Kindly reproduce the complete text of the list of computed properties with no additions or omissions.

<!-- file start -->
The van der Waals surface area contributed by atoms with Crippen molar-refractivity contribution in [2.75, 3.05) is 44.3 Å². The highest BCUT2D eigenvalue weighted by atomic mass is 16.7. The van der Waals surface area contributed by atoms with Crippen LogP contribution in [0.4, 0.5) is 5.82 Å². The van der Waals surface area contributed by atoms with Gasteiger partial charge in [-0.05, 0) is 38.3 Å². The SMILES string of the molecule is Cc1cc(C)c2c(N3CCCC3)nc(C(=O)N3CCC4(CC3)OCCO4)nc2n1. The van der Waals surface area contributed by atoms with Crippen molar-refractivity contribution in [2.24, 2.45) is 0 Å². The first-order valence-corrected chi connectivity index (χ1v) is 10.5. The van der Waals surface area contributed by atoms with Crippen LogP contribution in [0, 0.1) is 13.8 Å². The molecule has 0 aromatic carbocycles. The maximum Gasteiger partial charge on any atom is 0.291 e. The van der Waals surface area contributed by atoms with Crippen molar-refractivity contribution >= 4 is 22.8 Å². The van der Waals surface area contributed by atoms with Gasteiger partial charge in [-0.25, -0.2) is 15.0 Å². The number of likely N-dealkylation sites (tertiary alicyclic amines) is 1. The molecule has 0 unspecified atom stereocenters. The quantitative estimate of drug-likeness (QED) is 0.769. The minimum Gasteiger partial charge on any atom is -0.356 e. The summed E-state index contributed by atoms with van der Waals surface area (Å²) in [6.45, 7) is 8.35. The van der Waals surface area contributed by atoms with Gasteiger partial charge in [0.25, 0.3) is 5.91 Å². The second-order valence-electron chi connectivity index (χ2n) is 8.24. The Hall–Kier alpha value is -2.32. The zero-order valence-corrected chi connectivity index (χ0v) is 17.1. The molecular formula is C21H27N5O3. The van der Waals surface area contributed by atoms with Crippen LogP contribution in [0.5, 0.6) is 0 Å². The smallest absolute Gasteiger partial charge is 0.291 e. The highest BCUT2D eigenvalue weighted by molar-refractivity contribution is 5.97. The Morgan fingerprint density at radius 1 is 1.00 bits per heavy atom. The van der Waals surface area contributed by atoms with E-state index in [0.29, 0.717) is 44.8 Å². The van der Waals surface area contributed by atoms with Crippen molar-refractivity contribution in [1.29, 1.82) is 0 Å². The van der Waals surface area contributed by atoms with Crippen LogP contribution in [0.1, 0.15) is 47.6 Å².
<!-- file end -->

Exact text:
The van der Waals surface area contributed by atoms with Crippen molar-refractivity contribution in [2.75, 3.05) is 44.3 Å². The highest BCUT2D eigenvalue weighted by atomic mass is 16.7. The van der Waals surface area contributed by atoms with Crippen LogP contribution in [0.4, 0.5) is 5.82 Å². The van der Waals surface area contributed by atoms with Gasteiger partial charge in [-0.05, 0) is 38.3 Å². The SMILES string of the molecule is Cc1cc(C)c2c(N3CCCC3)nc(C(=O)N3CCC4(CC3)OCCO4)nc2n1. The van der Waals surface area contributed by atoms with Crippen molar-refractivity contribution in [2.24, 2.45) is 0 Å². The first-order valence-corrected chi connectivity index (χ1v) is 10.5. The van der Waals surface area contributed by atoms with Crippen LogP contribution in [0, 0.1) is 13.8 Å². The molecule has 0 aromatic carbocycles. The maximum Gasteiger partial charge on any atom is 0.291 e. The van der Waals surface area contributed by atoms with Crippen molar-refractivity contribution >= 4 is 22.8 Å². The van der Waals surface area contributed by atoms with Gasteiger partial charge in [-0.25, -0.2) is 15.0 Å². The number of likely N-dealkylation sites (tertiary alicyclic amines) is 1. The molecule has 0 unspecified atom stereocenters. The quantitative estimate of drug-likeness (QED) is 0.769. The minimum Gasteiger partial charge on any atom is -0.356 e. The summed E-state index contributed by atoms with van der Waals surface area (Å²) in [6.45, 7) is 8.35. The van der Waals surface area contributed by atoms with Gasteiger partial charge in [0.25, 0.3) is 5.91 Å². The second-order valence-electron chi connectivity index (χ2n) is 8.24. The Hall–Kier alpha value is -2.32. The zero-order valence-corrected chi connectivity index (χ0v) is 17.1. The molecular formula is C21H27N5O3. The van der Waals surface area contributed by atoms with Crippen LogP contribution in [0.5, 0.6) is 0 Å². The smallest absolute Gasteiger partial charge is 0.291 e. The highest BCUT2D eigenvalue weighted by molar-refractivity contribution is 5.97. The Morgan fingerprint density at radius 1 is 1.00 bits per heavy atom. The van der Waals surface area contributed by atoms with E-state index in [0.29, 0.717) is 44.8 Å². The van der Waals surface area contributed by atoms with Crippen molar-refractivity contribution in [1.29, 1.82) is 0 Å². The van der Waals surface area contributed by atoms with Crippen LogP contribution in [0.1, 0.15) is 47.6 Å².